The Ancient Seas of Niagara
It is said that the Earth was created 4,600 million years ago. Ever since that time, the forces of nature have been masterfully creating an artwork of ever changing landscape and seascape known as Niagara.
Eons ago, the Niagara area the bottom of an ancient tropical salt water sea. Ancient specimens are being found today deep under the soils of Niagara that are still today found at the bottom of our great oceans.
Approximately 65 million years ago at the end of the Cretaceous and the beginning of the Tertiary periods, scientists claim that a giant asteroid collided with the Earth in the area of the Yucatan Peninsula of Mexico. This collision resulted in a massive amount of debris being propelled into the atmosphere on a world wide scale which caused a catastrophic change in the climate and led to the extinction of the dinosaur and many other life forms.
This event continues to be re-examined and debated and will continue to be debated well into the future, however there is little doubt that the climate made a dramatic change to an era of the Ice Age.
Fossils of Niagara
Fossils are the evidence of the existence of life in earlier geologic times, and for the environments in which the organisms lived. Many of the Escarpment rocks contain fossils.
Fossils of the Niagara Escarpment occur in sedimentary rocks. These fossils indicate that they were formed on the floors of ancient seas.
The variety of fossils in the Escarpment rock are evidence of the marine creatures that once lived in the warm, shallow sea that covered this part of Ontario about 450 million years ago. The Escarpment marks the edge of this sea where layer upon layer of deposits were laid down and compressed over the ages into layers of rock.
When the sea eventually drained, rivers flowing over the flat plain eroded the softer underneath layers of the Escarpment. The harder top layer collapsed and formed the Escarpment cliffs we know today. The rocks at the base of the Niagara Escarpment are of Late Ordovician age. Those that comprise the major part of the escarpment are from the lower and middle Silurian. Together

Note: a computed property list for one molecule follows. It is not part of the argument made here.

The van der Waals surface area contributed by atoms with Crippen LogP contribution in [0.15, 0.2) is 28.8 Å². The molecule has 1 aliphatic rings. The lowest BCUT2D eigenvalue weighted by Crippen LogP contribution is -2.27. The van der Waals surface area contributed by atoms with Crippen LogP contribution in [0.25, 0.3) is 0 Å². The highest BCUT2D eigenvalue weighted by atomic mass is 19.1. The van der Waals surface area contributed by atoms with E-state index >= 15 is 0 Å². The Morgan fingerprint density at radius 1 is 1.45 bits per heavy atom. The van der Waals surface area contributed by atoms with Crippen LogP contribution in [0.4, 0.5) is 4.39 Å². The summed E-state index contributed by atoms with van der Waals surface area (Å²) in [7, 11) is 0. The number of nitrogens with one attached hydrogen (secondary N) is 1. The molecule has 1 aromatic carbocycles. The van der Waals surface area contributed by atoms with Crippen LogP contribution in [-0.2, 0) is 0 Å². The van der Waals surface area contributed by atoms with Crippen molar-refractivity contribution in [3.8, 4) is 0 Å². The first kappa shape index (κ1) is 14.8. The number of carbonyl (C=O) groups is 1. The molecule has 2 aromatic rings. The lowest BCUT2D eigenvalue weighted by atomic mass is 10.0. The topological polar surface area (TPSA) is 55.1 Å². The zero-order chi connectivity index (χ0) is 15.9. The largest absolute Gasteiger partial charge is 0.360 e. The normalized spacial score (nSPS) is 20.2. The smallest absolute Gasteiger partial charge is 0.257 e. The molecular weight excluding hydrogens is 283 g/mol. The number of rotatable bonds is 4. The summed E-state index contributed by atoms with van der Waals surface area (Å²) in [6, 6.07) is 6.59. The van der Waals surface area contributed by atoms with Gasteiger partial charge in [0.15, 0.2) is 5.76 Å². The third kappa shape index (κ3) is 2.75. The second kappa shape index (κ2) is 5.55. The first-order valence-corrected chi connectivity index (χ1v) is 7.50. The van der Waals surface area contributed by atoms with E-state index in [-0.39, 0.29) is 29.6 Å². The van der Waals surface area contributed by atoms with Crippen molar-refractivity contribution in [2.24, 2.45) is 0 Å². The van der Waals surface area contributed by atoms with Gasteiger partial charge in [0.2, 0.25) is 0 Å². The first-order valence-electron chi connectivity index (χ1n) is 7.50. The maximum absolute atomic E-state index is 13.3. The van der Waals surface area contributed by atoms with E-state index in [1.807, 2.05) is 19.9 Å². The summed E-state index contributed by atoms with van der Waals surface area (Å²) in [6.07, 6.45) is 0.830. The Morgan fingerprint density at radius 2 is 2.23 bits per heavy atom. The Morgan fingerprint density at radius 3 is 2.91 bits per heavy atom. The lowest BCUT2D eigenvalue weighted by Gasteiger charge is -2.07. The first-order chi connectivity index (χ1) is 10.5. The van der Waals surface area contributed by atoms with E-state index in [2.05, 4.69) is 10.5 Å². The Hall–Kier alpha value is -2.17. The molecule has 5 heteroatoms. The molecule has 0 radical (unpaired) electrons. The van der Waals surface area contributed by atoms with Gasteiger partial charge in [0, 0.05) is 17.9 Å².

they form sequences of rocks that contain abundant fossil evidence. It is estimated that the upper Ordovician and lower and middle Silurian strata of the Niagara Escarpment represent 20 – 25 million years of geological time.
Approximately 425 million years ago, Niagara was the bottom of an ancient tropical sea. Today fossils from that era can be found deep in the layers of rock of Niagara. Because of the depth of the Niagara Gorge, many of these fossils have been exposed along the walls of the gorge.
Fossils found are:
Trilobites (Trilobata) – sea floor crustaceans (425-240 million years ago) found in Rochester, Grimsby and Clinton layers of rock
Snails (Gastropoda) – spiral shells of snails found in Silurian rocks
Sea Lilies (Crinoidea) – sea floor starfish (425 million years ago) found in Rochester shale rock layer – still in existence at bottom of Atlantic Ocean
Horn Coral (Enterolasma Caliculum) grew on sea bottom (425-400 million years ago) found in Lockport and Clinton layers of rock
Lamp Shells (Phyla Brachiopoda) – clam like shells, eighty different species found in the Clinton & Rochester rock layers
Nautilus (Cephalopod) – ancestors of nautilus, squid & cuttlefish (425 million years ago) found in Medina and Queenston rock layers
Giant Sea Scorpion
Deep in the vaults of the Royal Ontario Museum lurks a giant eurypterids, also called a giant sea scorpion. From tail to claw, it measures two metres in length. Each claw is the size of a human hand. Giant sea scorpions were major predators 420 million years ago, mainly due to their size. Giant sea scorpions are only found in two parts of the world: Eastern Europe and the Niagara Escarpment, from Tobermory in Ontario to New York.